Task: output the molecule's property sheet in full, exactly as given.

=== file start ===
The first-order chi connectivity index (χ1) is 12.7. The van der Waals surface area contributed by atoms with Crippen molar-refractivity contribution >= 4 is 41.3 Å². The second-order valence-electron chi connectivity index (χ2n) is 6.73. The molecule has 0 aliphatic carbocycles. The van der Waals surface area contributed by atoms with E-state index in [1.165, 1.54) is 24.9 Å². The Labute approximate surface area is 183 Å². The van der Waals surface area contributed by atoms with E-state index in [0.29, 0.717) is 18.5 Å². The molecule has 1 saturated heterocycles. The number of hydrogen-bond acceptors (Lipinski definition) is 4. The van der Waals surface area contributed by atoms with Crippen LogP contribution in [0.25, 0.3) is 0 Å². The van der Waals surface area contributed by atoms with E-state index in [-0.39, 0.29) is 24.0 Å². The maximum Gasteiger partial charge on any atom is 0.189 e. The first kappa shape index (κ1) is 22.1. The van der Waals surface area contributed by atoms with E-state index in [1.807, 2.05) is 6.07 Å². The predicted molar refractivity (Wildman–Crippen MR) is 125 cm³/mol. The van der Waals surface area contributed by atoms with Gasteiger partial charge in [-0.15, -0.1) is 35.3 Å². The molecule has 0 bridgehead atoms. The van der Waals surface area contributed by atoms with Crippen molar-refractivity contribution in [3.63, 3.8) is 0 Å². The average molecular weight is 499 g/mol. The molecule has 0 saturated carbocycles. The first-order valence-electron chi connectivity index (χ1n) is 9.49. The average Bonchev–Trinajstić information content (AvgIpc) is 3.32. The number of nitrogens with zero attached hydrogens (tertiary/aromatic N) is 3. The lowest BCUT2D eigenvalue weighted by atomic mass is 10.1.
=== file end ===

The first-order chi connectivity index (χ1) is 12.7. The van der Waals surface area contributed by atoms with Crippen molar-refractivity contribution >= 4 is 41.3 Å². The second-order valence-electron chi connectivity index (χ2n) is 6.73. The molecule has 0 aliphatic carbocycles. The van der Waals surface area contributed by atoms with E-state index in [1.165, 1.54) is 24.9 Å². The Labute approximate surface area is 183 Å². The van der Waals surface area contributed by atoms with E-state index in [0.29, 0.717) is 18.5 Å². The molecule has 1 saturated heterocycles. The number of hydrogen-bond acceptors (Lipinski definition) is 4. The van der Waals surface area contributed by atoms with Crippen LogP contribution in [0.25, 0.3) is 0 Å². The van der Waals surface area contributed by atoms with E-state index in [-0.39, 0.29) is 24.0 Å². The maximum Gasteiger partial charge on any atom is 0.189 e. The first kappa shape index (κ1) is 22.1. The van der Waals surface area contributed by atoms with E-state index in [1.807, 2.05) is 6.07 Å². The predicted molar refractivity (Wildman–Crippen MR) is 125 cm³/mol. The van der Waals surface area contributed by atoms with Gasteiger partial charge in [-0.15, -0.1) is 35.3 Å². The molecule has 0 bridgehead atoms. The van der Waals surface area contributed by atoms with Crippen molar-refractivity contribution in [3.63, 3.8) is 0 Å². The average molecular weight is 499 g/mol. The molecule has 0 saturated carbocycles. The first-order valence-electron chi connectivity index (χ1n) is 9.49. The average Bonchev–Trinajstić information content (AvgIpc) is 3.32. The number of nitrogens with zero attached hydrogens (tertiary/aromatic N) is 3. The lowest BCUT2D eigenvalue weighted by atomic mass is 10.1.